Story Of London

The First Circus (p3)

The First Circus
by Anthony Waldstock

Page 3

The circus as we know it began to develop in the early 19th century. The first travelling circuses began to appear and often consisted of no more than with a juggler, a rope dancer, and a few acrobats with simple musical accompaniment provided by one or two violins. Some did include some form of horsemanship. These normally took place in open fields and but the huge improvement in tent technology in the 1820s acted as a large catalyst for development and refinement.
In the permanent circuses in cities, other acts were gradually added to the show but the equestrian act was still the main attraction. This has given us another standard feature of the modern circus – the ringmaster. Today he tends to be the announcer, occasional foil of the clowns, and generally keeps the show flowing. However, his original contribution was to keep the horses running correctly around the ring as the rider worked his tricks – hence his traditional riding costume.

It was not until after Astley’s death in 1814 that large animals made their appearance in the circus. The first record is of two elephants, Baba and Kiouny, performing in Franconi’s circus in Paris. Amongst their tricks were catching apples with their trunks, uncorking bottles and drinking the contents and playing the hurdy-gurdy. In 1828, Astley’s hired an elephant from Cross’s Exeter Change Menagerie and simply showed the animal to the spectators. They followed this in 1832 with the similar display of a lion, a tiger and four zebras. The first authentic wild beast act took place at Astley’s in 1838 when Morok the Beast Tamer (Isaac Van Amburgh) presented his act with a mixed group of lions, tigers and leopards. The act so captivated Queen Victoria that she commissioned the artist Edwin Landseer to paint a portrait of the American with his “big cats.”

That other stalwart of the modern circus, the flying trapeze, did not appear until 1859. On November 12th that year, at the Cirque Napoleon in Paris, the 21 year old Jules Leotard made his debut. He devised his act whilst practising on the ropes and rings suspended above the swimming pool of his father’s gymnasium in his native Toulouse. He came to London in the 1860s and caused a sensation when he appeared at the Alhambra flying across the hall from trapeze to trapeze above the heads of the dining audience. He was the inspiration for the George Leybourne song “That Daring Young Man on the Flying Trapeze”. He devised the tight-fitting costume that bears his name in order to show off his muscles. In case of mishap, Leotard often relied on a pile of mattresses on the floor, the first safety net made its appearance at the Holborn Empire in 1871 when it was introduced by the Spanish troupe the Rizarellis.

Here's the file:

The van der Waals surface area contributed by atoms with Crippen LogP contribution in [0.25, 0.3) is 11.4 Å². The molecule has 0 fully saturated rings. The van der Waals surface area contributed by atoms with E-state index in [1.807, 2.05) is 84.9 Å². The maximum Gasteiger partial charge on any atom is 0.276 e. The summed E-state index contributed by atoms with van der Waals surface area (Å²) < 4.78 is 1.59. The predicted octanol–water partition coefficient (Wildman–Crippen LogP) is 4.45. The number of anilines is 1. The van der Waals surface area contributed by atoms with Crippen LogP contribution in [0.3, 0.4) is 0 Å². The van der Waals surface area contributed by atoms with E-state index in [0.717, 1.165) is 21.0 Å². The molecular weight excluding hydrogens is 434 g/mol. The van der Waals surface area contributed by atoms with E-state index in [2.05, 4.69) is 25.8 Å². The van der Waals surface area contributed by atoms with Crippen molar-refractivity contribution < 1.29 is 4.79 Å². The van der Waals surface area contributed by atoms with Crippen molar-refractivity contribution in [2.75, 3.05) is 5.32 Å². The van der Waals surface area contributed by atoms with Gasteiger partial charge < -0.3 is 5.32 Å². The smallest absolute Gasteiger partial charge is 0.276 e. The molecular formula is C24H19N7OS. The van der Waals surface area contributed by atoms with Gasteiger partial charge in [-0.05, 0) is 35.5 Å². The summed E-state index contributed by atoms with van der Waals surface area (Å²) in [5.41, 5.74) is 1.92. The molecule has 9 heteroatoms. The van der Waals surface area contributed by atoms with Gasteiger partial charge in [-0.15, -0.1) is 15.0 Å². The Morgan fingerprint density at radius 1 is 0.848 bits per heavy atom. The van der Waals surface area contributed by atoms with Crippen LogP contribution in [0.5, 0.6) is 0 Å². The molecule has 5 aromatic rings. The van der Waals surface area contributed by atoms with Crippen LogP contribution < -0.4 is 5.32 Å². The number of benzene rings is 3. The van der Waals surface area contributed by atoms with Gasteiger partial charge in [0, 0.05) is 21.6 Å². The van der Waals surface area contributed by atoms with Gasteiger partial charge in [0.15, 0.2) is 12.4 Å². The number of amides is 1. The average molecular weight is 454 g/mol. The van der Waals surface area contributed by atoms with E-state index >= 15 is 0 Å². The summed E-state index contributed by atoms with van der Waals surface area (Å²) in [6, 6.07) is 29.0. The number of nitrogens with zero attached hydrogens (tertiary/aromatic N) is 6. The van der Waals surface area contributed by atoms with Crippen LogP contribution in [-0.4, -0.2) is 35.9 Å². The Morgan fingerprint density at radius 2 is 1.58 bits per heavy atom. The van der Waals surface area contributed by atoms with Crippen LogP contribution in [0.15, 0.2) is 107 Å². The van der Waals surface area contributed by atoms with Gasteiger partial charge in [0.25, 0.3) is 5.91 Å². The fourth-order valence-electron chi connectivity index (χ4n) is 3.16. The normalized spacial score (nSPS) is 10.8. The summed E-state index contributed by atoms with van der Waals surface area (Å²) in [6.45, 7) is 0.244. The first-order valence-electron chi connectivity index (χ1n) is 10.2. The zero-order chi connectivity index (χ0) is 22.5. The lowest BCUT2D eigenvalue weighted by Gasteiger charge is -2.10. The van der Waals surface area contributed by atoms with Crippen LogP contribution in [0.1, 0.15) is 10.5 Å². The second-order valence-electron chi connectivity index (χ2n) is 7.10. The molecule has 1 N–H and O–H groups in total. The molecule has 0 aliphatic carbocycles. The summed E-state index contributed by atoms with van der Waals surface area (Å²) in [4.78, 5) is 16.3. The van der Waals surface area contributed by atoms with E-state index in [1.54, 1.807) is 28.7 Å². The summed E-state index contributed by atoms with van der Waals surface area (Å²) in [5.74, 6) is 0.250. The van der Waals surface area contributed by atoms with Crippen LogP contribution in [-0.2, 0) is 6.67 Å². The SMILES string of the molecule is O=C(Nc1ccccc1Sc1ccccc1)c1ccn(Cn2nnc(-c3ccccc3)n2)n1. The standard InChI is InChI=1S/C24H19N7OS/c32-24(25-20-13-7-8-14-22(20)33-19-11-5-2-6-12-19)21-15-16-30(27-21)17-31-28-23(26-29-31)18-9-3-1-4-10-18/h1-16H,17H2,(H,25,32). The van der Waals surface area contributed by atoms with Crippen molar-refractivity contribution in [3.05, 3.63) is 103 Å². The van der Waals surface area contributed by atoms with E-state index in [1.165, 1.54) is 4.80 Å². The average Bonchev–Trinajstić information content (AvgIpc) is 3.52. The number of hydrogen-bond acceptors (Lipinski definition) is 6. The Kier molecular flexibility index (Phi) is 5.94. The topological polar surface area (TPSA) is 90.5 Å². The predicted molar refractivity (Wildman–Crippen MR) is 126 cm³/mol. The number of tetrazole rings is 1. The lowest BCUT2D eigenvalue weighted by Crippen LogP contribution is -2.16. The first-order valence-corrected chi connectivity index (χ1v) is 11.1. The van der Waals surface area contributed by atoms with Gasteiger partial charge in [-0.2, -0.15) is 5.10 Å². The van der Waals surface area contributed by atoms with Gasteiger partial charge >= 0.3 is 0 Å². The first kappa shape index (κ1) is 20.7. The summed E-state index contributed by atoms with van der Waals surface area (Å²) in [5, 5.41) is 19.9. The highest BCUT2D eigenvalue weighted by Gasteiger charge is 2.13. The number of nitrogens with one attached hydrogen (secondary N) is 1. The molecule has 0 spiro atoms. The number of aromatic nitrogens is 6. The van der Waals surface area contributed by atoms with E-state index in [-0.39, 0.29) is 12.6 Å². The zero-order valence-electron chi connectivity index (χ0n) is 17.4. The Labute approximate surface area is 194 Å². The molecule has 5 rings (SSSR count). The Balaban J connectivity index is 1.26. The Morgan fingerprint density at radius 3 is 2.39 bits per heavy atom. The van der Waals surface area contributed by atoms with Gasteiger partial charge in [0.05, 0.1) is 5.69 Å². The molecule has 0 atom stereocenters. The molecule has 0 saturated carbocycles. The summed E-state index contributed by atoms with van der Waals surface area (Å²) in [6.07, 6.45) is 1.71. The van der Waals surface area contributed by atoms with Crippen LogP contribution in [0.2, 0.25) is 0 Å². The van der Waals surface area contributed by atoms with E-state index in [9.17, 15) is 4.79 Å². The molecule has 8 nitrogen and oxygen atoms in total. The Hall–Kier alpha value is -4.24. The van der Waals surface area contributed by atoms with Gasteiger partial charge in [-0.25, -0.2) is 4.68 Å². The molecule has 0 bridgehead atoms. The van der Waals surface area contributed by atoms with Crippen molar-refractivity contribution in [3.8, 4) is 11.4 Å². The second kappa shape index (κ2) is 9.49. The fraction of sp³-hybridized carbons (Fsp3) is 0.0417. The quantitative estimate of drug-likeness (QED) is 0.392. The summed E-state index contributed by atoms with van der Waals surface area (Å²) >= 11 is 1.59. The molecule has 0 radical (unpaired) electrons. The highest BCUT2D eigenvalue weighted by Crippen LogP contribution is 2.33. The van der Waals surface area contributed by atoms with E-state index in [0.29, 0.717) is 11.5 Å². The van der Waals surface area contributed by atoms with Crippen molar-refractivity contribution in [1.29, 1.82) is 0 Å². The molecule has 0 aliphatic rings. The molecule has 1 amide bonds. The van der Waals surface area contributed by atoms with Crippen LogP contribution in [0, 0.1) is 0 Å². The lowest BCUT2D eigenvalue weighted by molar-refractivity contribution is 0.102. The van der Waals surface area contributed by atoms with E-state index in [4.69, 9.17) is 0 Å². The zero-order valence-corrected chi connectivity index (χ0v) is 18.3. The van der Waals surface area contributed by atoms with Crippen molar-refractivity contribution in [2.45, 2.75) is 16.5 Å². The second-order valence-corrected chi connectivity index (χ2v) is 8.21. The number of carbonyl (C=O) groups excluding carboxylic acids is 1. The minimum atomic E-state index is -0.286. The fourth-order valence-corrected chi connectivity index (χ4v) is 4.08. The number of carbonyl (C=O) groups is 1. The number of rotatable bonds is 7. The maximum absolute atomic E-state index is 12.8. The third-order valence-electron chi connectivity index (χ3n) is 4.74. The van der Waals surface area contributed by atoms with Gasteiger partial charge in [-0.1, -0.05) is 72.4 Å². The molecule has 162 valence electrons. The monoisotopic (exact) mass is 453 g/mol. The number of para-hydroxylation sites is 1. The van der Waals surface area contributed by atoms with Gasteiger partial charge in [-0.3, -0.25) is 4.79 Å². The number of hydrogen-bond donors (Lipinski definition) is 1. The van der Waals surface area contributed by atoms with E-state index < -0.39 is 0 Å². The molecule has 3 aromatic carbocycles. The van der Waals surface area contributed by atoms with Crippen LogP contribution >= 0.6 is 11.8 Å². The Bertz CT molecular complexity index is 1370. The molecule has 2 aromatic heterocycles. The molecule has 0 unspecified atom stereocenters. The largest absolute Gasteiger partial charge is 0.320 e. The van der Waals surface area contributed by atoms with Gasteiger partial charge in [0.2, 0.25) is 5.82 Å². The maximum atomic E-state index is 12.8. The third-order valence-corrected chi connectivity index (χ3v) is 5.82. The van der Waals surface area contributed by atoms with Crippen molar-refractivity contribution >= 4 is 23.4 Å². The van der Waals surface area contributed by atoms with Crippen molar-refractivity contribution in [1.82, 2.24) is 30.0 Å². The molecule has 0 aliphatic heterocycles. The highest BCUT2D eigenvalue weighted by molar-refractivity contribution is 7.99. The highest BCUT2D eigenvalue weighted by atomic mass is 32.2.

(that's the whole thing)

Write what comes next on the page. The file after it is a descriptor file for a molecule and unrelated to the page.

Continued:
Leotard’s popularity was soon eclipsed by that of the first tightrope walker Jean Francois Gravelot, better known as “The Great Blondin”. He was born February 28th 1824 in St. Omer, Pas de Calais in Northern France. Blondin first arrived in Niagara in early 1858. He became obsessed with crossing the Niagara River on a tightrope and on June 30th 1859, he successfully walked across the river on a tight rope in 20 minutes. He followed this by eight more crossings in the summer of 1859 during which he variously stopped to eat on omelette, perform handstands or pushing a wheelbarrow along as he crossed. His most difficult crossing occurred on August 14th when he carried his manager Harry Colcord on his back.

Blondin subsequently played to packed audiences at the Crystal Palace, where he would ascend to a great height by walking up a tightrope at a steep angle and performing various tricks once he reached the horizontal rope. During the summer of 1860, Blondin returned to Niagara for a second successful year of tight rope walking across the Niagara River for hundreds of thousands of sightseers. On September 8th 1860, he made his final tight rope crossing of the Niagara River before heading for London. Here he played to packed audiences at the Crystal Palace, where he would ascend to a great height by walking up a tightrope at a steep angle and performing various tricks once he reached the horizontal rope. He settled in Ealing and died in 1897 at the age of 73 years.

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